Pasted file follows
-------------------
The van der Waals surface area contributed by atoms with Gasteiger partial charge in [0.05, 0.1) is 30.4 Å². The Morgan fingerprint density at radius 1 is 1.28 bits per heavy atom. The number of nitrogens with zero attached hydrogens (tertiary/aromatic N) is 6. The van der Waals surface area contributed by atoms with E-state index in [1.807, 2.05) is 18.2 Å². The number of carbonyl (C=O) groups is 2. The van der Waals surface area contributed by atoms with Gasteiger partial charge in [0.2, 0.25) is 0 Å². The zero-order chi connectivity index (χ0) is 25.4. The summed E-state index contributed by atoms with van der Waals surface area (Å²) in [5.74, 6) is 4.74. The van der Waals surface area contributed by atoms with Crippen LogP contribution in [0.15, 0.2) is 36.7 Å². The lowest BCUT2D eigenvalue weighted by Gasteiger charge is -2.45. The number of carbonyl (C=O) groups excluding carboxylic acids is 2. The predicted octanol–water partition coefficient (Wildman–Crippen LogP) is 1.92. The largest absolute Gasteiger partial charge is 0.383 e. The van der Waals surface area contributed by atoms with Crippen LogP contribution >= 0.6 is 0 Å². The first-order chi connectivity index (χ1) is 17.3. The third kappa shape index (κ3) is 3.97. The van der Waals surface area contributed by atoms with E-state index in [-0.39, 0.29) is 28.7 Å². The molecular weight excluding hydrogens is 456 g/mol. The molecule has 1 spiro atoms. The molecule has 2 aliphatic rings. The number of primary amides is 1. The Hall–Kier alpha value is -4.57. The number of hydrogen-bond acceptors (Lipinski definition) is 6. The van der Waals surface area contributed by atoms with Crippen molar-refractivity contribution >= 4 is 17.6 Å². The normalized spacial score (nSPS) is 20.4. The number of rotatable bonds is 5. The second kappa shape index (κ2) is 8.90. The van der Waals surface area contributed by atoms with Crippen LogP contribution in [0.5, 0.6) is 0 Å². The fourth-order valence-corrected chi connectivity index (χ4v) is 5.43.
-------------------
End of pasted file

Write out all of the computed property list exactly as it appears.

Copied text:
The van der Waals surface area contributed by atoms with Gasteiger partial charge in [0.05, 0.1) is 30.4 Å². The Morgan fingerprint density at radius 1 is 1.28 bits per heavy atom. The number of nitrogens with zero attached hydrogens (tertiary/aromatic N) is 6. The van der Waals surface area contributed by atoms with E-state index in [1.807, 2.05) is 18.2 Å². The number of carbonyl (C=O) groups is 2. The van der Waals surface area contributed by atoms with Gasteiger partial charge in [0.2, 0.25) is 0 Å². The zero-order chi connectivity index (χ0) is 25.4. The summed E-state index contributed by atoms with van der Waals surface area (Å²) in [5.74, 6) is 4.74. The van der Waals surface area contributed by atoms with Crippen LogP contribution in [0.15, 0.2) is 36.7 Å². The lowest BCUT2D eigenvalue weighted by Gasteiger charge is -2.45. The number of carbonyl (C=O) groups excluding carboxylic acids is 2. The predicted octanol–water partition coefficient (Wildman–Crippen LogP) is 1.92. The largest absolute Gasteiger partial charge is 0.383 e. The van der Waals surface area contributed by atoms with Crippen LogP contribution >= 0.6 is 0 Å². The first-order chi connectivity index (χ1) is 17.3. The third kappa shape index (κ3) is 3.97. The van der Waals surface area contributed by atoms with E-state index in [-0.39, 0.29) is 28.7 Å². The molecular weight excluding hydrogens is 456 g/mol. The molecule has 1 spiro atoms. The molecule has 2 aliphatic rings. The number of primary amides is 1. The Hall–Kier alpha value is -4.57. The number of hydrogen-bond acceptors (Lipinski definition) is 6. The van der Waals surface area contributed by atoms with Crippen molar-refractivity contribution >= 4 is 17.6 Å². The normalized spacial score (nSPS) is 20.4. The number of rotatable bonds is 5. The second kappa shape index (κ2) is 8.90. The van der Waals surface area contributed by atoms with Crippen LogP contribution in [0.5, 0.6) is 0 Å². The fourth-order valence-corrected chi connectivity index (χ4v) is 5.43.